Planning Solutions for Blended Families

Structure Your Estate Planning So No One is Left Out

Yours, Mine, Ours – But how to be fair to everybody? You want to make sure that your surviving spouse is cared for, but you also want to make sure that at least some of what is left of your share of assets at the surviving spouse’s death to goes to your children. It’s a dilemma, but one that can be solved. We can advise you on how to structure your estate planning so no one is left out.

Probate surprises

Blended families can also lead to probate surprises. Many people think they don’t need a Will because they believe that when they die, their assets will pass automatically to their surviving spouse. But that’s not necessarily true. In Texas, if the surviving spouse is not the parent of the deceased spouse’s children, the deceased spouse’s share of community property passes to his or her children, not to the surviving spouse. The problem can be compounded if the deceased spouse has a minor child. In that case, a court appointed guardian (who will probably be the parent of the minor – in other words, the ex-spouse) will be in charge of the minor child’s share of the deceased spouse’s community property. Imagine owning your house with your deceased spouse’s minor child whose share is controlled by your spouse’s ex. This is not a situation anyone wants, but can be avoided with proper planning.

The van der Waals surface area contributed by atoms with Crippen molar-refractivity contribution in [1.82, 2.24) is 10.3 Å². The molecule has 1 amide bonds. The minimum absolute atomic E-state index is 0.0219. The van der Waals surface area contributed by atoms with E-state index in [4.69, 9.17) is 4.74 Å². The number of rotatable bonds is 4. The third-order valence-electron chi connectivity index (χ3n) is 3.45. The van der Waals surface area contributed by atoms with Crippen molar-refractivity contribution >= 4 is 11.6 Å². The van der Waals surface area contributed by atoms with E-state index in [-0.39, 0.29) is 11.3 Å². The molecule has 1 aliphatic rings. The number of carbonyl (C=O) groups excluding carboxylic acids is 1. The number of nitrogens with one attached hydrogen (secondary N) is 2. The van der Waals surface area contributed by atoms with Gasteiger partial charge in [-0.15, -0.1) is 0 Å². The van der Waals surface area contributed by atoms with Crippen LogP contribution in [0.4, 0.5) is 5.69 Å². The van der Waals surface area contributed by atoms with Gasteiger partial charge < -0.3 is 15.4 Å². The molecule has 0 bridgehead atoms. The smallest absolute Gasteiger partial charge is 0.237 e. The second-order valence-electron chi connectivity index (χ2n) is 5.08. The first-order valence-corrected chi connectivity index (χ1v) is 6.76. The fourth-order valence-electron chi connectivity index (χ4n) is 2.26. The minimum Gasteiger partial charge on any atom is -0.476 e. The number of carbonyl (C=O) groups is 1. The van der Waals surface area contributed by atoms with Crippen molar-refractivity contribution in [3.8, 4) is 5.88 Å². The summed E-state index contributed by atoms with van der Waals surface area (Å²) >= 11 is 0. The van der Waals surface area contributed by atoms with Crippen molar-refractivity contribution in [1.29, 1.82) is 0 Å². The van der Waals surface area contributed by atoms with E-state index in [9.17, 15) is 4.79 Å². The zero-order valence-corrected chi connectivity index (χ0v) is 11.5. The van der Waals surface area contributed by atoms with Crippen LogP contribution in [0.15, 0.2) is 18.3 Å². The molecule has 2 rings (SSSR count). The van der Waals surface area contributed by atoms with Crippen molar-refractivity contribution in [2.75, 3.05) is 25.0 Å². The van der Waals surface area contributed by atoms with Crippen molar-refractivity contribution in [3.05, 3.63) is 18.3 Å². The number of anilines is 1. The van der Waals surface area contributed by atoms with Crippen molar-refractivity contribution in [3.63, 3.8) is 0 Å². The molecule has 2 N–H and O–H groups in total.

How do I take care of my spouse and my children from a previous marriage?

This is a common question and the solution varies depending on the family dynamics. There are estate planning tools for making sure that children from a previous marriage are taken care of, while still providing for the financial needs of a surviving spouse .

When we meet with you, we review your family situation, your assets, and your goals, then work with you to come up with a plan to protect your specific needs and those of your spouse and children.